Brand safety is often overlooked, but it's the equivalent of insisting that your billboard for milk does not appear on top of a slaughterhouse. How can you know that the sites where your ad is seen don't in fact make your ad reflect poorly on your company? What is the quality of that site? Does it have lots of negative comments in its forums? Is it badly formatted, possessed only of thin, irrelevant content? Does it seem to present an unsavory image for your brand? Make sure your ads are appearing only in places that make you seem both relevant and elegant.
Non-human traffic is also a major problem, as pointed out in my example above. There's no single reason why a particular ad network might generate impressions to non-human traffic, and we're not here to determine whether this is ever done on purpose to inflate impressions. But it's not an insignificant number of impressions in many cases. And without a way to track it down, you'll pay for ads that somehow got served, but in a manner not associated with human activity. Unfortunately, bots today do not buy things. Perhaps one day they shall (as we enter the Age of Drones) but right now they are not very good prospects. There is no reason to pay for these impressions.
Piercing the Veil
Many buyers believe, mistakenly, that CPM campaigns are a set-it-and-forget it proposition, and that they are getting a clean deal from their ad network. But there are too many variables involved, and ad networks sometimes prefer opacity to accountability.
You may not need a specialized tool like vCE -- as indicated above, you can certainly learn much just from reviewing your standard analytics with care. But vCE and tools like it go beyond what analytics alone can provide. Especially if you're managing high-volume campaigns, it would be a mistake to rely simply on reporting from the ad network. Self-reporting is too one-sided. You need a way to arbitrate your buy. Using third party tools to measure ad buys is just as important as using third party analytics to understand traffic patterns.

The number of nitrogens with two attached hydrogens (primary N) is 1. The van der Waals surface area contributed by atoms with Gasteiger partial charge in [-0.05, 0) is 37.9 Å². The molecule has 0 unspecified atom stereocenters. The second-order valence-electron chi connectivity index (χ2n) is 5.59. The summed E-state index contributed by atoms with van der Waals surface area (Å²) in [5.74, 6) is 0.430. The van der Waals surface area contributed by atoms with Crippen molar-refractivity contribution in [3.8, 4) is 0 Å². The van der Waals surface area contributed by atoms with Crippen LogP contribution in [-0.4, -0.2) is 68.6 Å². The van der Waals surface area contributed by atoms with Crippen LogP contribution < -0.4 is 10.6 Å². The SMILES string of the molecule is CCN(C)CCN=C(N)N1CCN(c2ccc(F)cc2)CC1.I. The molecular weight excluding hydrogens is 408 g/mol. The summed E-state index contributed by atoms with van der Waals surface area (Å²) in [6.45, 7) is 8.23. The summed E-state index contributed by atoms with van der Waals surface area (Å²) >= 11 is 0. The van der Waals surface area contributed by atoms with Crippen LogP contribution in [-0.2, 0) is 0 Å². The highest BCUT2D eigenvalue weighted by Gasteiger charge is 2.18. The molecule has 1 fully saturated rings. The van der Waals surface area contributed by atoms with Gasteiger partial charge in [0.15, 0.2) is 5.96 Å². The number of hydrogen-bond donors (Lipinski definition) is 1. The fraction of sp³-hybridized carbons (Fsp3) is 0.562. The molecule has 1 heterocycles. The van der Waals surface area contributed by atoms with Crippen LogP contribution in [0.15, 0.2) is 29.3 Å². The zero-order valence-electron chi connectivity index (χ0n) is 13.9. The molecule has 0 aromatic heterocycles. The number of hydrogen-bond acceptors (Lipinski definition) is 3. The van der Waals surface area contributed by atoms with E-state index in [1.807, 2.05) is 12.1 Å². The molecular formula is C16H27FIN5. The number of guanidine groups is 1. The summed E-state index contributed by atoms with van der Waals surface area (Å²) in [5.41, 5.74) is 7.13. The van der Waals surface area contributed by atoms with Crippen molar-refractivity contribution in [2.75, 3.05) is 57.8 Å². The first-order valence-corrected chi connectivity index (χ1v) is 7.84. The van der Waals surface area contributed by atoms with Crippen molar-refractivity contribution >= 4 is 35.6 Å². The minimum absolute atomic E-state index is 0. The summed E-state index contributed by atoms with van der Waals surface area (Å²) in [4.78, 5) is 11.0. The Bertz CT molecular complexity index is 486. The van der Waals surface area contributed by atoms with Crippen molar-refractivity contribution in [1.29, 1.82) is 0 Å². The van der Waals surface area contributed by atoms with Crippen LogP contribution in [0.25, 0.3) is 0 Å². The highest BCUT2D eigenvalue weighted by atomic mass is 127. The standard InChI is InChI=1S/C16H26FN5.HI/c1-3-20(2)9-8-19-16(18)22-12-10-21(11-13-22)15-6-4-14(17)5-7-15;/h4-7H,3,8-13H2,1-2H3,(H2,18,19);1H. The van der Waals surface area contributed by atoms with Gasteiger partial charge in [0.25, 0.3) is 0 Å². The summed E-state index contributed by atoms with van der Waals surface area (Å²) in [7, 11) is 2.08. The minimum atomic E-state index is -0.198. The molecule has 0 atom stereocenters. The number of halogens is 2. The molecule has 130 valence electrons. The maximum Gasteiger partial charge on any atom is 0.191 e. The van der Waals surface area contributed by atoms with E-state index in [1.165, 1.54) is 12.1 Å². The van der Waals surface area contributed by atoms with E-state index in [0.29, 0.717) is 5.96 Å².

Don't rely on first impressions when it comes to ad impressions. Dig deeper and you'll uncover more value.
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Andrew is a digital marketing executive with 20 years' experience servicing the enterprise customer. Currently he is Managing Partner at Efectyv Digital, a digital marketing consulting company, and Managing Partner at Technology Leaders, a web analytics consulting firm he founded in 2002. He combines extensive technical knowledge with a broad strategic understanding of digital marketing and especially digital measurement, plus hands-on creative in the form of the written word, user-experience and traditional design.
His practice is dedicated to building customers' digital marketing success and helping them save money during the process.
He is a writer, a public speaker and a visual artist as well.
His book "Digital is Destroying Everything—and What Comes Next" will be published by Pearson in the Spring of 2014. He writes a regular column about Analytics for ClickZ, the 2013 Online Publisher of the Year. He wrote the groundbreaking "Dawn of Convergence Analytics" report which was featured at the SES show in New York, and the second report in the series will be featured at the same show in San Francisco.
In addition to speaking at SES, he has presented at eMetrics; and his session was voted one of the top ten presentations at the DMA show in Las Vegas. He is speaking again at the DMA in Chicago in the fall of 2013.
In 2004 Andrew co-founded the Digital Analytics Association and is currently a Director Emeritus. He has designed analytics training curricula for business teams and has led seminars on digital marketing subjects.
He was also an Adjunct Professor at The Pratt Institute where he taught Advanced Computer Graphics for 3 years. Andrew is also an award-winning, nationally exhibited painter.